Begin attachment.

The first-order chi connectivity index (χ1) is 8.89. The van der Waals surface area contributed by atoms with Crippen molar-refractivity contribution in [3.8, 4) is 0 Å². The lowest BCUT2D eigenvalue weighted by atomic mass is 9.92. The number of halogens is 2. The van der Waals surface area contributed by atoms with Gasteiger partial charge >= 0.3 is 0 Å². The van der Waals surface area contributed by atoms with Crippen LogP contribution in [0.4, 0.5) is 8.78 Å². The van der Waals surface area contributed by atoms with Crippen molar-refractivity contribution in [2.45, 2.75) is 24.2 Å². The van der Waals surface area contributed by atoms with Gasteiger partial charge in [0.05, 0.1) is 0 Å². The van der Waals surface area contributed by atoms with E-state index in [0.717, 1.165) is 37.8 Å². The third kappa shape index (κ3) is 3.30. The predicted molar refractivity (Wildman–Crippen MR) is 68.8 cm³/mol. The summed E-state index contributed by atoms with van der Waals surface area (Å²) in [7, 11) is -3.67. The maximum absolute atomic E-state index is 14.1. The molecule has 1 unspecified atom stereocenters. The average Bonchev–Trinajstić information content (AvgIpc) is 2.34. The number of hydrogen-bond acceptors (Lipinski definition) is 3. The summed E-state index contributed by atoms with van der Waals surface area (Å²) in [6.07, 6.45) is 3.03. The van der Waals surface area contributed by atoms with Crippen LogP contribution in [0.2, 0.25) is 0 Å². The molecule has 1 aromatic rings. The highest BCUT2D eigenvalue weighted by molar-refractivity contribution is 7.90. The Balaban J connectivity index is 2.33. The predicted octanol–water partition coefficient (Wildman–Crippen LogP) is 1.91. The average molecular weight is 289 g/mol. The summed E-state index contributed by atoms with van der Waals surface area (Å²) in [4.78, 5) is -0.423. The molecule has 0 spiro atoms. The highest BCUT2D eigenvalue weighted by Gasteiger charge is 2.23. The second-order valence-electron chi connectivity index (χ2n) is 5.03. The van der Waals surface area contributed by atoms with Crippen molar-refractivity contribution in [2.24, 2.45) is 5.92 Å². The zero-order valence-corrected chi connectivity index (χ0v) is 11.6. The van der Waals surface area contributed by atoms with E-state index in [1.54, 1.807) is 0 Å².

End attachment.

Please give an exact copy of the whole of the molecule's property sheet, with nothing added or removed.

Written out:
The first-order chi connectivity index (χ1) is 8.89. The van der Waals surface area contributed by atoms with Crippen molar-refractivity contribution in [3.8, 4) is 0 Å². The lowest BCUT2D eigenvalue weighted by atomic mass is 9.92. The number of halogens is 2. The van der Waals surface area contributed by atoms with Gasteiger partial charge >= 0.3 is 0 Å². The van der Waals surface area contributed by atoms with Crippen LogP contribution in [0.4, 0.5) is 8.78 Å². The van der Waals surface area contributed by atoms with Crippen molar-refractivity contribution in [2.45, 2.75) is 24.2 Å². The van der Waals surface area contributed by atoms with Gasteiger partial charge in [0.05, 0.1) is 0 Å². The van der Waals surface area contributed by atoms with E-state index in [0.717, 1.165) is 37.8 Å². The third kappa shape index (κ3) is 3.30. The predicted molar refractivity (Wildman–Crippen MR) is 68.8 cm³/mol. The summed E-state index contributed by atoms with van der Waals surface area (Å²) in [7, 11) is -3.67. The maximum absolute atomic E-state index is 14.1. The molecule has 1 unspecified atom stereocenters. The average Bonchev–Trinajstić information content (AvgIpc) is 2.34. The number of hydrogen-bond acceptors (Lipinski definition) is 3. The summed E-state index contributed by atoms with van der Waals surface area (Å²) in [6.07, 6.45) is 3.03. The van der Waals surface area contributed by atoms with Crippen LogP contribution in [0.2, 0.25) is 0 Å². The molecule has 1 aromatic rings. The highest BCUT2D eigenvalue weighted by molar-refractivity contribution is 7.90. The Balaban J connectivity index is 2.33. The predicted octanol–water partition coefficient (Wildman–Crippen LogP) is 1.91. The average molecular weight is 289 g/mol. The summed E-state index contributed by atoms with van der Waals surface area (Å²) in [4.78, 5) is -0.423. The molecule has 0 spiro atoms. The highest BCUT2D eigenvalue weighted by Gasteiger charge is 2.23. The second-order valence-electron chi connectivity index (χ2n) is 5.03. The van der Waals surface area contributed by atoms with Crippen molar-refractivity contribution in [2.24, 2.45) is 5.92 Å². The zero-order valence-corrected chi connectivity index (χ0v) is 11.6. The van der Waals surface area contributed by atoms with E-state index in [1.54, 1.807) is 0 Å².